(C) Use a boatswain's chair in accordance with block-and-tackle 
requirements specified by 29 CFR 1926.452(o)(3), unless the employer 
can demonstrate that the structural arrangement of the chimney 
precludes such use.

3. Definitions

    The following definitions apply to this permanent variance; these 
definitions do not necessarily apply in other contexts.
    (a) Authorized person--a person approved or assigned by the 
employer to perform a specific type of duty or duties or to be at a 
specific location or locations at the jobsite.\15\
---------------------------------------------------------------------------

    \15\ See 29 CFR 1926.32(d).
    * ANSI/ASSE kindly permitted OSHA to use the definition of this 
term from Section 3 of its A10.22-2007 standard, Safety Requirements 
for Rope-Guided and Non-guided Workers' Hoists. In some cases, OSHA 
made slight editorial revisions to the text of the definition for 
clarity.
---------------------------------------------------------------------------

    (b) Barricade--barrier used to confine or mark off limits to 
access.
    (c) Base-mounted drum hoist--a drum hoist fastened to, and 
supported by, a designed steel frame with mounting attachments for 
securing to a foundation.*
    (d) Broken rope principle--the principle by which, if the main 
support rope fails, the lack of tension will cause the safety clamps 
attached to the personnel cage to grip the guide ropes and stop it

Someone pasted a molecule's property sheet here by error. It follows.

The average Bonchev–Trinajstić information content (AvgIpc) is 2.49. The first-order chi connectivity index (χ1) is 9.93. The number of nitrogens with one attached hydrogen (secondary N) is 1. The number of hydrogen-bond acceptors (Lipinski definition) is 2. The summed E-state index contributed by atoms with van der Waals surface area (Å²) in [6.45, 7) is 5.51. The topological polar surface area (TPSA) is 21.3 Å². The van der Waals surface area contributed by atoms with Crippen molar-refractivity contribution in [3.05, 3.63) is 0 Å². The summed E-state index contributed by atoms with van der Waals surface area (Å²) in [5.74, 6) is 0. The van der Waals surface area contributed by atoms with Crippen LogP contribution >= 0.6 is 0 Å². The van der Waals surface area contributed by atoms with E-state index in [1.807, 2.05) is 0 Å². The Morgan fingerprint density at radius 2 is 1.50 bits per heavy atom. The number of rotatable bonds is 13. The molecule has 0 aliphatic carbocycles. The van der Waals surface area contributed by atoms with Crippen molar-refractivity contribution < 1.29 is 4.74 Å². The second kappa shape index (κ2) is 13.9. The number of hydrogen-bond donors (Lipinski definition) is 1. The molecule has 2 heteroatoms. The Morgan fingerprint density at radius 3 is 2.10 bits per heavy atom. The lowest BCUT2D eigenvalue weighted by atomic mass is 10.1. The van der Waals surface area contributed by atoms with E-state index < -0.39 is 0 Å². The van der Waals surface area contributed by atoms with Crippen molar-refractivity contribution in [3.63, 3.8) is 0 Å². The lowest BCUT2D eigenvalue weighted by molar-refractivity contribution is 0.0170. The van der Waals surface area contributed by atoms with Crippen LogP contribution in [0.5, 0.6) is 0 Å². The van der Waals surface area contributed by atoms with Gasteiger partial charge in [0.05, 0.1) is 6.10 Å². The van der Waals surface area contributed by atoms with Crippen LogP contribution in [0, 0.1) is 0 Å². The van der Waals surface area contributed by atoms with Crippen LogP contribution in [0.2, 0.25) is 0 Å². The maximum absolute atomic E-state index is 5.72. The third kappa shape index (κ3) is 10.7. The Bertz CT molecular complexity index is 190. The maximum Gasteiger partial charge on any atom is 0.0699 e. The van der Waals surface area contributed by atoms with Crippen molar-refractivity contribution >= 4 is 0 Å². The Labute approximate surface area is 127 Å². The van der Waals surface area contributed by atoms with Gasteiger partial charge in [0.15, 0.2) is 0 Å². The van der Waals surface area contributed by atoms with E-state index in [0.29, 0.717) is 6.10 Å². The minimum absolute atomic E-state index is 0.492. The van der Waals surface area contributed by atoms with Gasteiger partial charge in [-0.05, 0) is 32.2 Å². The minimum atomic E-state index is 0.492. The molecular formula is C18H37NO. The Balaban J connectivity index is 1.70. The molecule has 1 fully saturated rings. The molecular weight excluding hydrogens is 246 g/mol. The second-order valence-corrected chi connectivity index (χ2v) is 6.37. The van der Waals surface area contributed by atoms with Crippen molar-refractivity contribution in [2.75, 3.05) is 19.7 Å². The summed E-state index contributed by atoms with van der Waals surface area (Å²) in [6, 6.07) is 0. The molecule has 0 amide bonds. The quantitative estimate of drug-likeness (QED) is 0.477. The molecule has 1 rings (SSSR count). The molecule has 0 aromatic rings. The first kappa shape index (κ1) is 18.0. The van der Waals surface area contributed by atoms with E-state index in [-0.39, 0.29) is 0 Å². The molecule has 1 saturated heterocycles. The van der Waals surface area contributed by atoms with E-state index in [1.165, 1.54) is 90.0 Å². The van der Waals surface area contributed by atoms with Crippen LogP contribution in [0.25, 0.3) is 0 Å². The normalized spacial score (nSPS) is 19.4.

within 18 inches (457.2mm) (maximum) of travel from the activation 
point.*
    (e) Cage--an enclosed load-carrying unit or car, including its 
platform, frame, enclosure, and gate, in which personnel are 
transported.*
    (f) Cathead--the structure directly supporting the overhead 
sheaves.*
    (g) Competent person--one who is capable of identifying existing 
and predictable hazards in the surroundings or working conditions that 
are unsanitary, hazardous, or dangerous to employees, and who has 
authorization to take prompt corrective measures to eliminate them.\16\
---------------------------------------------------------------------------

    \16\ See 29 CFR 1926.32(f).
---------------------------------------------------------------------------

    (h) Deadman control--a constant pressure, hand-operated or foot-
operated control designed so that, when released, it automatically 
returns to a neutral or deactivated position and stops movement of the 
hoist drum.* (Referred to in this order as ``deadman control switch.'')
    (i) Design factor--the ratio of the failure load to the maximum 
designed working load. (Also referred to as ``Safety Factor'' or 
``Factor of Safety.'')* (Referred to in this order as ``safety 
factor.'')
    (j) Exclusion zone--a clearly designated zone around the bottom 
landing of the hoist system designed to restrict the zone to authorized 
persons only.
    (k) Footblock--a wire-rope block mounted at or near the bottom of a